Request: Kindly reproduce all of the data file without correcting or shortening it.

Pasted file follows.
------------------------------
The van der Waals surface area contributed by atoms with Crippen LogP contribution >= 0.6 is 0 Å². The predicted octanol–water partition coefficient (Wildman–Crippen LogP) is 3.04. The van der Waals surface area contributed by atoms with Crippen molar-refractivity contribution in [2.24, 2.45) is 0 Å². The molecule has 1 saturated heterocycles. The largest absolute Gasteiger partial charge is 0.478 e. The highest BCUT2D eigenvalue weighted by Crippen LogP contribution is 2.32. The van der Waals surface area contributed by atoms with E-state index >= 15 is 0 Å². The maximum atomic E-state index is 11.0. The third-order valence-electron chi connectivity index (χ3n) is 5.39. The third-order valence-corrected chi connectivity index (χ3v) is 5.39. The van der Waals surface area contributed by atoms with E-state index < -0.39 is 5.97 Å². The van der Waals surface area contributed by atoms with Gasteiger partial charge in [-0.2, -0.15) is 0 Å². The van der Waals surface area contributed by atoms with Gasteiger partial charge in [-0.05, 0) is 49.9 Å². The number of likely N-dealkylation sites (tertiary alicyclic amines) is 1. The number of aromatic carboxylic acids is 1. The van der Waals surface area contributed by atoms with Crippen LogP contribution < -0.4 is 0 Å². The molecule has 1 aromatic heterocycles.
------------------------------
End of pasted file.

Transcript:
The van der Waals surface area contributed by atoms with Crippen LogP contribution >= 0.6 is 0 Å². The predicted octanol–water partition coefficient (Wildman–Crippen LogP) is 3.04. The van der Waals surface area contributed by atoms with Crippen molar-refractivity contribution in [2.24, 2.45) is 0 Å². The molecule has 1 saturated heterocycles. The largest absolute Gasteiger partial charge is 0.478 e. The highest BCUT2D eigenvalue weighted by Crippen LogP contribution is 2.32. The van der Waals surface area contributed by atoms with E-state index >= 15 is 0 Å². The maximum atomic E-state index is 11.0. The third-order valence-electron chi connectivity index (χ3n) is 5.39. The third-order valence-corrected chi connectivity index (χ3v) is 5.39. The van der Waals surface area contributed by atoms with E-state index < -0.39 is 5.97 Å². The van der Waals surface area contributed by atoms with Gasteiger partial charge in [-0.2, -0.15) is 0 Å². The van der Waals surface area contributed by atoms with Gasteiger partial charge in [-0.05, 0) is 49.9 Å². The number of likely N-dealkylation sites (tertiary alicyclic amines) is 1. The number of aromatic carboxylic acids is 1. The van der Waals surface area contributed by atoms with Crippen LogP contribution < -0.4 is 0 Å². The molecule has 1 aromatic heterocycles.